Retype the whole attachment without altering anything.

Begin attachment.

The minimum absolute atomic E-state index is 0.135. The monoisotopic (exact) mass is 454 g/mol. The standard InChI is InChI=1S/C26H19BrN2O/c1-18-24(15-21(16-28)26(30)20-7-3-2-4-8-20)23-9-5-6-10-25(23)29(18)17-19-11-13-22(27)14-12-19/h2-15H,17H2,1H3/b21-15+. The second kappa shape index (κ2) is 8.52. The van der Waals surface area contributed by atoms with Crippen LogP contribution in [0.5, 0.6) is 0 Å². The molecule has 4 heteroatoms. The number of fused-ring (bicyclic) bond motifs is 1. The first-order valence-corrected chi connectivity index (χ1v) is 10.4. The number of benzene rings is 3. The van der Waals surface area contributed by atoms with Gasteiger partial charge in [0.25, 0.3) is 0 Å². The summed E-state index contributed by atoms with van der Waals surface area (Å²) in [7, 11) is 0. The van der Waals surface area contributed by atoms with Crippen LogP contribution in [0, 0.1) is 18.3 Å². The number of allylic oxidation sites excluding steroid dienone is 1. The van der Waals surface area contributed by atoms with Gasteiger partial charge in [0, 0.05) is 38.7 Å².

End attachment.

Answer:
The minimum absolute atomic E-state index is 0.135. The monoisotopic (exact) mass is 454 g/mol. The standard InChI is InChI=1S/C26H19BrN2O/c1-18-24(15-21(16-28)26(30)20-7-3-2-4-8-20)23-9-5-6-10-25(23)29(18)17-19-11-13-22(27)14-12-19/h2-15H,17H2,1H3/b21-15+. The second kappa shape index (κ2) is 8.52. The van der Waals surface area contributed by atoms with Crippen LogP contribution in [0.5, 0.6) is 0 Å². The molecule has 4 heteroatoms. The number of fused-ring (bicyclic) bond motifs is 1. The first-order valence-corrected chi connectivity index (χ1v) is 10.4. The number of benzene rings is 3. The van der Waals surface area contributed by atoms with Gasteiger partial charge in [0.25, 0.3) is 0 Å². The summed E-state index contributed by atoms with van der Waals surface area (Å²) in [7, 11) is 0. The van der Waals surface area contributed by atoms with Crippen LogP contribution in [0, 0.1) is 18.3 Å². The number of allylic oxidation sites excluding steroid dienone is 1. The van der Waals surface area contributed by atoms with Gasteiger partial charge in [0, 0.05) is 38.7 Å².